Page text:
At the foot of Swift Dam

At the foot of Swift Dam

David Grewe, filming at the foot of Swift Dam, gives some perspective to the magnitude of pent-up water that hung above the valley in 1964.

But how much water drained from the dam after its collapse on June 8?

We can only rely on an estimate — taken 17 miles downstream from the site of the collapse, when much of the water’s force had dissipated. At that point, hydrologists estimated the flow at 881,000 cubic-feet-per-second.

How much water is that? More than the flow rate of Mississippi River, sweeping down through homes set along Birch Creek. Photo by Benjamin Shors

Interviewing Art

Interviewing Art

Torsten Kjellstrand made this photograph of Art Derouche, 70, explaining a rescue attempt along the Two Medicine River. Art quickly became one of our favorite interview sources — not just for his knowledge and insight into what happened on that day in June, 1964, but also for his warmth and humor. Art was 21 years old in 1964, when he and a friend tied barbed wire to an old tire and threw it into the river to rescue people stranded in a pickup in the floodwaters.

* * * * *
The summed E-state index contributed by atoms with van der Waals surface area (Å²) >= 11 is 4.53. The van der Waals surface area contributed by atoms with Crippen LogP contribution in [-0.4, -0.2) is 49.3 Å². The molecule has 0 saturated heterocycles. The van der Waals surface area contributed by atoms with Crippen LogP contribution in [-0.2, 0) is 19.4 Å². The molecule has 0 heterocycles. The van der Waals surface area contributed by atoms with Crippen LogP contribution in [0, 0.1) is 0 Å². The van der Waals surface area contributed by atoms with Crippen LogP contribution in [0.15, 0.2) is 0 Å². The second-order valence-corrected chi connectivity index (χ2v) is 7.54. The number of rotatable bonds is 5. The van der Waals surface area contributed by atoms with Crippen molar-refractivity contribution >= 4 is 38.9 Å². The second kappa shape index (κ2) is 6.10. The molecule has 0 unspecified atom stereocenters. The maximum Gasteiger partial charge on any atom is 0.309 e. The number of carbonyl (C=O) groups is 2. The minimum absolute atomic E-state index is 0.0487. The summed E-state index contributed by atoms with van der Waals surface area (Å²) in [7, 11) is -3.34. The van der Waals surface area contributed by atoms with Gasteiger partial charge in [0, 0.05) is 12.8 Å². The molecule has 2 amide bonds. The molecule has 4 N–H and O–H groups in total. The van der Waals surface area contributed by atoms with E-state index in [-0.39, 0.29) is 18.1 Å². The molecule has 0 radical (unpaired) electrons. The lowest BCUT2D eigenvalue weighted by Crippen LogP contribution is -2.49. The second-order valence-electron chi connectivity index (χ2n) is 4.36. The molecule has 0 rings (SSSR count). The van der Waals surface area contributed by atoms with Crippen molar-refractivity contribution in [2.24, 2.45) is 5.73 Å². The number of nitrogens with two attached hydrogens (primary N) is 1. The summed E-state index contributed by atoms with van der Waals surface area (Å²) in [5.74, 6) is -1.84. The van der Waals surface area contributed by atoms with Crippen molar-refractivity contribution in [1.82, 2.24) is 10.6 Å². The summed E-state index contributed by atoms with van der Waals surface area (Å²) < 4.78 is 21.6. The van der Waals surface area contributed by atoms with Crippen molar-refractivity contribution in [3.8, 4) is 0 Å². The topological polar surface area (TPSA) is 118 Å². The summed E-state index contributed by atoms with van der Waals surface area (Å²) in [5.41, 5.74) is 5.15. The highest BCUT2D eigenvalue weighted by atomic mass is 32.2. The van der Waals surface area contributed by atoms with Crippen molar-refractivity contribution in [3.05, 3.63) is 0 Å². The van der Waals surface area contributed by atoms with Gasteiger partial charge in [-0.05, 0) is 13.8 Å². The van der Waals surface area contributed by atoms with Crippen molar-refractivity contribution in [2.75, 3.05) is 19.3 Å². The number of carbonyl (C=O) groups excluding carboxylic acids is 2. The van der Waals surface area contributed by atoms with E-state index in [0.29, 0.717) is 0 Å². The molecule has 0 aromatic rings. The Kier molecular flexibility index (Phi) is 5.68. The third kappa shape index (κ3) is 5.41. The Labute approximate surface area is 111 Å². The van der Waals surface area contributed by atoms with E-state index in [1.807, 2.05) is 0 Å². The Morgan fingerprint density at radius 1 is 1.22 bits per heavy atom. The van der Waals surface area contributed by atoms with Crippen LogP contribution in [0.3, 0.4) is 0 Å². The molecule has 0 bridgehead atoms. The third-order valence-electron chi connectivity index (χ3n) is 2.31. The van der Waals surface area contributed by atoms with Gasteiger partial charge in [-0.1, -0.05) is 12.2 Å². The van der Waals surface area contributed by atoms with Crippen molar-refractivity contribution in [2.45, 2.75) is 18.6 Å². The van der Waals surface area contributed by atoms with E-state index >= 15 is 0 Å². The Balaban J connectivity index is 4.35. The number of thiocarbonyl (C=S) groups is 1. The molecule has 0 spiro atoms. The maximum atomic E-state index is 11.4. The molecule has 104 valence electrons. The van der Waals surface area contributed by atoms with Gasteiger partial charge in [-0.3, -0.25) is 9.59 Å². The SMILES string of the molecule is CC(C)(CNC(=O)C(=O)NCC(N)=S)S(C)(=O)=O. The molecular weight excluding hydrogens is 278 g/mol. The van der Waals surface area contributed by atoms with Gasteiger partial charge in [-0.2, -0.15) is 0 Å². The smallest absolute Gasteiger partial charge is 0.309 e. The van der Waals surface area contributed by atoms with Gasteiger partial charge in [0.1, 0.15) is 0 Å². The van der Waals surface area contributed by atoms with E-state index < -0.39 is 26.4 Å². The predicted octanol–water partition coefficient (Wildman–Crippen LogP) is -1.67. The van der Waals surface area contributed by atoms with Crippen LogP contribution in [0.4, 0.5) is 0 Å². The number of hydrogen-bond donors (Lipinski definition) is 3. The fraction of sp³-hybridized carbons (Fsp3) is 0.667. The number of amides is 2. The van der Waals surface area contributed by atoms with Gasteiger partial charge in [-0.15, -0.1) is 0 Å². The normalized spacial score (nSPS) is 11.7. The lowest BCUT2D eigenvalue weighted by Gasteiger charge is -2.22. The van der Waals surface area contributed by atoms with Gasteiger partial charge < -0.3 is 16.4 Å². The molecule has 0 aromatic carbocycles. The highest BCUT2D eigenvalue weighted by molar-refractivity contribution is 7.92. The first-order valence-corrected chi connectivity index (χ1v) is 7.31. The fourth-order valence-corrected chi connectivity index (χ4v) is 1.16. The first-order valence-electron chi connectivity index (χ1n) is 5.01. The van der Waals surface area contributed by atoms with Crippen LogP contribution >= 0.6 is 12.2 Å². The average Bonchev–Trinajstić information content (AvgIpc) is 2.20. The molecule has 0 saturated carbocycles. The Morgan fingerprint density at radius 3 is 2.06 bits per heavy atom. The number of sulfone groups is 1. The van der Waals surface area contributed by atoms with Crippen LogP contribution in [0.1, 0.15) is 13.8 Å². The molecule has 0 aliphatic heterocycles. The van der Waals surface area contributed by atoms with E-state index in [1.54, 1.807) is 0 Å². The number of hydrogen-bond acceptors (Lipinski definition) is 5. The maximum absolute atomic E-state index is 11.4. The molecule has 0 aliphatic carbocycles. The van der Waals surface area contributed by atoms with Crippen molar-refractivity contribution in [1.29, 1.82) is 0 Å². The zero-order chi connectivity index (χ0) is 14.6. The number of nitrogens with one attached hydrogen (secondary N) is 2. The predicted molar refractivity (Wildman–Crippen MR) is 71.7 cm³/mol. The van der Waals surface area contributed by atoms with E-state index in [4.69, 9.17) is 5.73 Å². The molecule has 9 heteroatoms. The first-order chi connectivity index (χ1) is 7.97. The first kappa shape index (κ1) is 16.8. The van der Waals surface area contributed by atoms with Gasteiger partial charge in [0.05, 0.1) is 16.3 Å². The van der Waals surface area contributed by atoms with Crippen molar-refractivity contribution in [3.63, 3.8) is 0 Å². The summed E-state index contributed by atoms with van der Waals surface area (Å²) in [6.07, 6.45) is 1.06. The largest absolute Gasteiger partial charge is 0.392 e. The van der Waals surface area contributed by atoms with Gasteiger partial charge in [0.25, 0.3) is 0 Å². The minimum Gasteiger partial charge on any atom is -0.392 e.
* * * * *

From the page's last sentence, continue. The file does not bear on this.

On Horseback, Rescuing the Stranded

On Horseback, Rescuing the Stranded

Floyd Takes Gun and his brother, Gordon, rescued 27 people from the floodwaters on horseback. The grandson of Chief Two Guns White Calf, the 70-year-old Takes Gun has avoided recognition for decades, choosing to avoid public memorials. Today, he is one of the last people living along the river bottom, near the home sites of his parents and grandparents. “This is my territory,” he said. “I’ll be out here till I die.” Photo by David Grewe.

Media coverage

The Flathead Beacon published a story on our project last week. You can read “Preserving Memories of the Blackfeet” here. Thanks to Justin Franz and the Beacon for the interest in our project. Justin gets to the guts of our project with this:  A big part of the presentation will be a mobile phone app that people will be able to download and use to travel across the reservation. At specific sites, video, photos and text pertaining to that spot will appear on the phone and people will be able to read about what happened there 50 years earlier.

Passing Into History

Passing Into History

When Betty Cooper picked up the San Francisco Chronicle on the day after the flood, it was the first news she had heard of the Blackfeet tragedy. A federal relocation program had moved her and her family to the Bay Area, a world away from her family in Montana. Her husband’s brother, Sam New Breast, as well as Sam’s wife and young daughter, died when Swift Dam collapsed, sending a wall of water down tiny Birch Creek.

“If you’re not home, there’s so many impacts, still today,” Cooper said. “So many young people don’t know about the flood. It’s passing into history.”

Photo by Lailani Upham.